Last updated on September 5th, 2018
Alberta, Saskatchewan and Newfoundland and Labrador stand out with their long-term job vacancy rates, according to Statistics Canada data for 2016.
In Alberta, 10.7% of vacant positions are unfilled for at least 90 days, or 4,494 positions, while in Saskatchewan and Newfoundland and Labrador, the rate is 10.6%. The number of vacancies for more than 90 days for these two provinces is 986 and 381, respectively.
The national average is 9%. Only the territories have higher percentages of unfilled positions in less than three months.
In the Yukon, the Northwest Territories and Nunavut, the rate is 15%.
More specialized jobs in search of candidates
While many Saskatchewanians struggle to find employment , Statistics Canada data indicate that there are many management, health and science opportunities that are lagging behind. These are the positions requiring a postgraduate degree that are the longest to fill.
In Saskatchewan, 19% of specialized jobs requiring more than a bachelor’s degree remained vacant for more than 90 days.
These figures do not surprise Tracy Arno, recruiter in the field of finance, marketing and management.
“Technology jobs are hard to fill,” she says. For beginners as well as for executive positions ”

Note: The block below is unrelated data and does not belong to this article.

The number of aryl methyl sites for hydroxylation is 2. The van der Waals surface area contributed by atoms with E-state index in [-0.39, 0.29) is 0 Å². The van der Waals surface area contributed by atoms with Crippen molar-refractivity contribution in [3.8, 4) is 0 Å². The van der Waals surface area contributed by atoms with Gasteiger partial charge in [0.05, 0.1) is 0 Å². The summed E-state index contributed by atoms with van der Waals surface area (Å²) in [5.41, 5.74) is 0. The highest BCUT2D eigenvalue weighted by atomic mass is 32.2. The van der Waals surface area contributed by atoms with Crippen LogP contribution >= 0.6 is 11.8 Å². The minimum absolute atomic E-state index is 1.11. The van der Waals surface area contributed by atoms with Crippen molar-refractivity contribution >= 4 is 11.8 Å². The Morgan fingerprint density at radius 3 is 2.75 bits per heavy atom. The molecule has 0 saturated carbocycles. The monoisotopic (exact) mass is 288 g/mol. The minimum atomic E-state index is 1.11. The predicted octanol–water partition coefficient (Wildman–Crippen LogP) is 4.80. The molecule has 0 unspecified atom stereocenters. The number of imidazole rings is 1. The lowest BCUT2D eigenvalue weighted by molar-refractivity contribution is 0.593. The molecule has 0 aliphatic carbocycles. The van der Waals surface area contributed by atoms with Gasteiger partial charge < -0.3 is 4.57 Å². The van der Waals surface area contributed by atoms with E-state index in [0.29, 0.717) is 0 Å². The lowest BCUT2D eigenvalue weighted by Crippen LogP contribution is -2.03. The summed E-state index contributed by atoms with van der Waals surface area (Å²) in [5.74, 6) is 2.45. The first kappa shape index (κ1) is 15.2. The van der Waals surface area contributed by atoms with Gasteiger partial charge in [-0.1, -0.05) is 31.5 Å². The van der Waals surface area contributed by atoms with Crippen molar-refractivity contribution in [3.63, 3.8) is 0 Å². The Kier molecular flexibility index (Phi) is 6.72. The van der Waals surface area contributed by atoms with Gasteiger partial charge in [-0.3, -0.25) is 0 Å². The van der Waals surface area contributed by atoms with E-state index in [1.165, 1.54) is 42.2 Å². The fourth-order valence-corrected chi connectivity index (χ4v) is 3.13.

Alberta faces the same problem, making the task of attracting workers from neighboring provinces even more difficult for Saskatchewan.
According to Tracy Arno, local resources are hard to find. The last two executive positions for which she recruited in Saskatoon were filled by candidates from another city.
The Government of Saskatchewan has indicated via email that its strategy to achieve a balance in the labor market is divided into four priorities:
- adapt vocational training to the needs of the economy;
- increase the involvement of under-represented groups in the workforce;
- attract skilled workers to the province;
- retain skilled workers in the province.
Professional reorientation as a solution
Tracy Arno expects the long-term job vacancy rate to drop in the coming years. She is convinced that reorientation and rehabilitation are part of the solution.
“There is going to be a dip, probably in the manufacturing and labor sectors, perhaps a dip in the oil and gas industry. Can employees be trained again to get a job that is difficult to power? We do not talk enough about it, “she says.
For these new trainings to be useful, the recruiter says they need to be fast, effective and inexpensive for job seekers.